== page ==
The Tank, Infantry, Mk III, Valentine was an infantry tank produced in the United Kingdom during the Second World War. More than 8,000 of the type were produced in eleven marks, plus various specialized variants which accounted for approximately a quarter of wartime British tank production. The many variants included riveted and welded construction, petrol and diesel engines and a progressive increase in armament. It was supplied in large numbers to the USSR and built under license in Canada. Developed by Vickers, it proved to be both strong and reliable.
The Valentine was extensively used in the North African Campaign, earning a reputation as a reliable and well-protected vehicle. The tank first served in Operation Crusader in the North African desert, when it began to replace the Matilda Tank. Due to a lack of cruisers, it was issued to armoured regiments in the UK from mid-1941. The Valentine was better armed and faster than the Cruiser Mk II. During the pursuit from El Alamein in late 1942, some tanks had driven more than 3,000 miles (4,800 km) by the time the Eighth Army reached Tunisia.
The Valentine shared the common weakness of the British tanks of the period; its 2-pdr gun lacked high-explosive ammunition and soon became outdated as an anti-tank weapon. Introduction of the 6-pdr was delayed until the loss of equipment in France had been made good, so the 2-pdr was retained longer. The small size of the turret and of the turret ring meant that producing mountings for larger guns proved a difficult task. Although versions with the 6-pdr and then with the Ordnance QF 75mm gun were developed, by the time they were available in significant numbers, better tanks had reached the battlefield.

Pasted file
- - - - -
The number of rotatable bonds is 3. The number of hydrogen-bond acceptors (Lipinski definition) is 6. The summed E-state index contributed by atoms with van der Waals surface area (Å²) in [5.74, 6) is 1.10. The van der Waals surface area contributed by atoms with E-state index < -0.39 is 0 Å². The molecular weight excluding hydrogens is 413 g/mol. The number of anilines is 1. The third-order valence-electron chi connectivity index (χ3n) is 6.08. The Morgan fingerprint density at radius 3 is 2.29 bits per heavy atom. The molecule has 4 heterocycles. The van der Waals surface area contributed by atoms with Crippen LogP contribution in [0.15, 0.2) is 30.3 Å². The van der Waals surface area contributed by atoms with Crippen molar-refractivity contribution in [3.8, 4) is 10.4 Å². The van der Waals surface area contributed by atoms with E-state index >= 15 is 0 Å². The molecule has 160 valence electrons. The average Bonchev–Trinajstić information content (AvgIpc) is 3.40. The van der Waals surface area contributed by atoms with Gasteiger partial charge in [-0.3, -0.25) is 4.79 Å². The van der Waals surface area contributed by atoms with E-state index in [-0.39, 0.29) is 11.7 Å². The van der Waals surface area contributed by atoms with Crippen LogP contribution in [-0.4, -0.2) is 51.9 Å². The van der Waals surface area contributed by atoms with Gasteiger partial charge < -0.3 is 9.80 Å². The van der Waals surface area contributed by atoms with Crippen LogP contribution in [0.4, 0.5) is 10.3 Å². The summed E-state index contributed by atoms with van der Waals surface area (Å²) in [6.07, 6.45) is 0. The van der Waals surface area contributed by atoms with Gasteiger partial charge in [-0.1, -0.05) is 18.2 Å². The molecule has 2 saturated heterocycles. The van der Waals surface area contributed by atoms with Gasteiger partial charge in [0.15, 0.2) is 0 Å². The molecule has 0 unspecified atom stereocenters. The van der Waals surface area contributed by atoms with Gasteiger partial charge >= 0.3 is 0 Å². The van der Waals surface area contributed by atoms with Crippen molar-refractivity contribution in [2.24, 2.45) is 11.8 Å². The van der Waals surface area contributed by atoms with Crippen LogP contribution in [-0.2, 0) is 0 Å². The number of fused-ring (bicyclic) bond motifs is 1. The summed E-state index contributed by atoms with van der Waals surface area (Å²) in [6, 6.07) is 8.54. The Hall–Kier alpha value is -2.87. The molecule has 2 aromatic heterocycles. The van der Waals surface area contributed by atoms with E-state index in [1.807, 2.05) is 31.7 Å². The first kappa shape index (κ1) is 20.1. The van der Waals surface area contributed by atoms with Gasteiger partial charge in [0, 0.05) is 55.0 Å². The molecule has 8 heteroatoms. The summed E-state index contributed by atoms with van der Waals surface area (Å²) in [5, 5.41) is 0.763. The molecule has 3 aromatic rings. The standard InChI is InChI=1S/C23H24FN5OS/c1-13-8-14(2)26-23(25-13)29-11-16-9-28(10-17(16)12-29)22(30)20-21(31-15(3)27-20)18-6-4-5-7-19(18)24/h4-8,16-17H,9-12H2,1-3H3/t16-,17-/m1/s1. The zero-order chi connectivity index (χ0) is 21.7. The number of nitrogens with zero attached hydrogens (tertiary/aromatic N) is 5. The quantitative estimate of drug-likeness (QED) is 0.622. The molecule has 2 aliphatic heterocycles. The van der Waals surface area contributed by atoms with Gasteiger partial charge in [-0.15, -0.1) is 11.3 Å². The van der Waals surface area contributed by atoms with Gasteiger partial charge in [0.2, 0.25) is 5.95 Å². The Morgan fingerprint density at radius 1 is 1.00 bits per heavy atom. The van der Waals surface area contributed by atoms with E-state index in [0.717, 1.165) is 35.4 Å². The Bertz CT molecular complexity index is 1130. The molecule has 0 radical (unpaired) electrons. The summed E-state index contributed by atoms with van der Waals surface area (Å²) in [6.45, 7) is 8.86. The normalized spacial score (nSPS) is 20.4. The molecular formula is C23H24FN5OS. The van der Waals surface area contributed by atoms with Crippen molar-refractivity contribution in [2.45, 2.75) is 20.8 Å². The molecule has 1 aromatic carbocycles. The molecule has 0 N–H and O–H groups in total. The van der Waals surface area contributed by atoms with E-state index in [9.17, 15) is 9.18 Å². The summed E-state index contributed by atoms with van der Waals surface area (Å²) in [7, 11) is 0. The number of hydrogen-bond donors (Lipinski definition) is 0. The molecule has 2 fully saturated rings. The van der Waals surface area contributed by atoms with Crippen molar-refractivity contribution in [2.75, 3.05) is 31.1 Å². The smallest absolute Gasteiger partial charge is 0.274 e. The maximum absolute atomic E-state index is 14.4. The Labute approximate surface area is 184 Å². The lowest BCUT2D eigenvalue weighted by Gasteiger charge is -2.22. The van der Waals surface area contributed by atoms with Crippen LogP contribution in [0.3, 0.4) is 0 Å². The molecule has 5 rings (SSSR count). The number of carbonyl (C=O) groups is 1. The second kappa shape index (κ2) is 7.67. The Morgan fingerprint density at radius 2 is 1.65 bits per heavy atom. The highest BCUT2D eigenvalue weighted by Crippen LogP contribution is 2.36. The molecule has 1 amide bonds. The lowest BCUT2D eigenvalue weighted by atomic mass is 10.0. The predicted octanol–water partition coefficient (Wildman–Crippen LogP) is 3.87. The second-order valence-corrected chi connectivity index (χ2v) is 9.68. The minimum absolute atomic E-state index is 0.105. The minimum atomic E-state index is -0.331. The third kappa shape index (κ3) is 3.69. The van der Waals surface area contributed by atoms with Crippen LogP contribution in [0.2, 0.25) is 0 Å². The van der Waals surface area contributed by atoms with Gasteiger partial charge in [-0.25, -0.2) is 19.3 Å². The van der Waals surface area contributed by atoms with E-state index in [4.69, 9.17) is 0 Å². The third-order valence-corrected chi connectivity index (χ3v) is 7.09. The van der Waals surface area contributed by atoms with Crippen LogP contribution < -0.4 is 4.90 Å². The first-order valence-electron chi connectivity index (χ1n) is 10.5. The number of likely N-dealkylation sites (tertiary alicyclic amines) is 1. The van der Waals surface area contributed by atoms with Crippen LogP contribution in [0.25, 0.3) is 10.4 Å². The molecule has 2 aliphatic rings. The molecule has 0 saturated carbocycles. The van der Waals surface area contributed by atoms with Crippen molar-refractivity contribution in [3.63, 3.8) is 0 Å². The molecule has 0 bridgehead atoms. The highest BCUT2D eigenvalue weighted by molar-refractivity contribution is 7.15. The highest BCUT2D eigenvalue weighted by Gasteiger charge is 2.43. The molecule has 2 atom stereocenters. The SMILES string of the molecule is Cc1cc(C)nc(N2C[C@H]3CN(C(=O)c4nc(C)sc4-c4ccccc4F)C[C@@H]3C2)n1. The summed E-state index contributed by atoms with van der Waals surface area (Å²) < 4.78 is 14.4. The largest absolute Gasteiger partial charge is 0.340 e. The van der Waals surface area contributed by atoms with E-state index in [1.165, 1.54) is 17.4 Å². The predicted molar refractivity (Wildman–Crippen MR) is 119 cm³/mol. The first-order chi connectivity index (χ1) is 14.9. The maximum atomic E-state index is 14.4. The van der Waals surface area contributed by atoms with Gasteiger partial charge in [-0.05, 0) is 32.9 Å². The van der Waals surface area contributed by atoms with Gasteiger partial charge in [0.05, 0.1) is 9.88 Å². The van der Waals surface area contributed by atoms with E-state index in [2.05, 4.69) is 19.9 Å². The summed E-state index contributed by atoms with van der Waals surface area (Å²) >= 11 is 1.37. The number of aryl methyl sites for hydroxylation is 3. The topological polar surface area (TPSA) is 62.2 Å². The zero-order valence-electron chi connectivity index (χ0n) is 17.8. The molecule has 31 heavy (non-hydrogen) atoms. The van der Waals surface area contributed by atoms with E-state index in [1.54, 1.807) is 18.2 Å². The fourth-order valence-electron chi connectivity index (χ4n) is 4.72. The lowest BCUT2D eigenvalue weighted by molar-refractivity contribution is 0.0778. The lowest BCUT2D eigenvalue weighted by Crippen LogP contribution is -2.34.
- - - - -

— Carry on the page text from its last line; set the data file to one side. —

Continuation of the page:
By 1944, the Valentine had been almost replaced in front-line units of the European theatre by the Churchill and the US-made M4 Sherman. A few were used for special purposes or as command vehicles for units equipped with the Archer self-propelled gun. The Royal artillery used the Valentine XI (with 75mm gun) as an OP command tank right until the end of the war.
In the war in the Pacific, 25 Valentine III and 9 Valentine IIICS tanks were employed by the 3rd New Zealand Division in the south-west Pacific campaign. The Valentine IIICS were by having their main armament replaced by the QF 3-inch howitzer taken from Matilda Mk IVCS, surplus to New Zealand requirements.
In Soviet service, the Valentine was used from the Battle of Moscow until the end of the war, mainly in the second line. Although criticised for its low speed and weak gun, the Valentine was liked due to its small size, reliability and good armour protection. Soviet Supreme Command asked for its production until the end of the war. In August 1945, 267th tank regiment (40 Valentine III and IX) of the 59th cavalry division Red Army, together with the 65th T-34/85 43rd tank brigade, passed from Eastern Gobi across the mountains Greater Khingan to Kalgan in China.
- Build choice of a Valentine II, III, IIICS, IV or V
- Choice of headlights and mud guards
- Open or closed command & crew hatches
- Optional special mount DT 7.62mm machine gun
- Both Commonwealth & Russian tank crew figures included
Note: Models supplied unassembled and unpainted.
Number of Parts: 129 pieces / 4 sprues. Waterslide decal sheet included. Plastic parts.